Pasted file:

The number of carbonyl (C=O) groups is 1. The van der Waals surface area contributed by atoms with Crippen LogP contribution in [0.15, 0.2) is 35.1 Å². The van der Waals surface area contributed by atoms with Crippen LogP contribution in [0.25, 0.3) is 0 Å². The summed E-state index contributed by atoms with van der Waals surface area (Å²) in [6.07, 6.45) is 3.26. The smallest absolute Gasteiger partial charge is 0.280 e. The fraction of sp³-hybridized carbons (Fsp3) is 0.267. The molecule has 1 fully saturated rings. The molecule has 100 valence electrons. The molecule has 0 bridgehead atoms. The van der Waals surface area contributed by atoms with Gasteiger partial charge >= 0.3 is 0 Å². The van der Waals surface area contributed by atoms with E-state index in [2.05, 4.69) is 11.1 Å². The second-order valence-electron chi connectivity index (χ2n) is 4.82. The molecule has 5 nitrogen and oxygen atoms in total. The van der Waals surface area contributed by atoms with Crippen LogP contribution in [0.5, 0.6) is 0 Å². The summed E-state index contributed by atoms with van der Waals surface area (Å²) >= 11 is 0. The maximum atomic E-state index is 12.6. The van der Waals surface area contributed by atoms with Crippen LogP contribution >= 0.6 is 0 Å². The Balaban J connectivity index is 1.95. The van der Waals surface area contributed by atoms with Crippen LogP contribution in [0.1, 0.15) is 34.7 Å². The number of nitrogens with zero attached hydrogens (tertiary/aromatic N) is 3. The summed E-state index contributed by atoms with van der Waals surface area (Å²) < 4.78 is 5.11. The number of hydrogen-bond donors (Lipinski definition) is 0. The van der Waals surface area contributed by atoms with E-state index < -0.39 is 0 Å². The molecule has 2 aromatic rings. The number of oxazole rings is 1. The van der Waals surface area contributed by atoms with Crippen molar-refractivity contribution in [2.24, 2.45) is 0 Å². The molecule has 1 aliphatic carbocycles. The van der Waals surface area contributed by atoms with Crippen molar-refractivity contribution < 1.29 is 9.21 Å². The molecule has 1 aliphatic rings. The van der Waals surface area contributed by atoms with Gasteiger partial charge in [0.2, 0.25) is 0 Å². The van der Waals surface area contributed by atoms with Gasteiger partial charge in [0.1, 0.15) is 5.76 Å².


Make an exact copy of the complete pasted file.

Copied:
The number of carbonyl (C=O) groups is 1. The van der Waals surface area contributed by atoms with Crippen LogP contribution in [0.15, 0.2) is 35.1 Å². The van der Waals surface area contributed by atoms with Crippen LogP contribution in [0.25, 0.3) is 0 Å². The summed E-state index contributed by atoms with van der Waals surface area (Å²) in [6.07, 6.45) is 3.26. The smallest absolute Gasteiger partial charge is 0.280 e. The fraction of sp³-hybridized carbons (Fsp3) is 0.267. The molecule has 1 fully saturated rings. The molecule has 100 valence electrons. The molecule has 0 bridgehead atoms. The van der Waals surface area contributed by atoms with Gasteiger partial charge >= 0.3 is 0 Å². The van der Waals surface area contributed by atoms with E-state index in [2.05, 4.69) is 11.1 Å². The second-order valence-electron chi connectivity index (χ2n) is 4.82. The molecule has 5 nitrogen and oxygen atoms in total. The van der Waals surface area contributed by atoms with Crippen LogP contribution in [0.5, 0.6) is 0 Å². The summed E-state index contributed by atoms with van der Waals surface area (Å²) >= 11 is 0. The maximum atomic E-state index is 12.6. The van der Waals surface area contributed by atoms with Crippen LogP contribution >= 0.6 is 0 Å². The Balaban J connectivity index is 1.95. The van der Waals surface area contributed by atoms with Crippen LogP contribution in [0.1, 0.15) is 34.7 Å². The number of nitrogens with zero attached hydrogens (tertiary/aromatic N) is 3. The summed E-state index contributed by atoms with van der Waals surface area (Å²) < 4.78 is 5.11. The number of hydrogen-bond donors (Lipinski definition) is 0. The van der Waals surface area contributed by atoms with E-state index < -0.39 is 0 Å². The molecule has 2 aromatic rings. The number of oxazole rings is 1. The van der Waals surface area contributed by atoms with Crippen molar-refractivity contribution in [2.24, 2.45) is 0 Å². The molecule has 1 aliphatic carbocycles. The van der Waals surface area contributed by atoms with Crippen molar-refractivity contribution < 1.29 is 9.21 Å². The molecule has 1 aliphatic rings. The van der Waals surface area contributed by atoms with Gasteiger partial charge in [0.2, 0.25) is 0 Å². The van der Waals surface area contributed by atoms with Gasteiger partial charge in [0.1, 0.15) is 5.76 Å².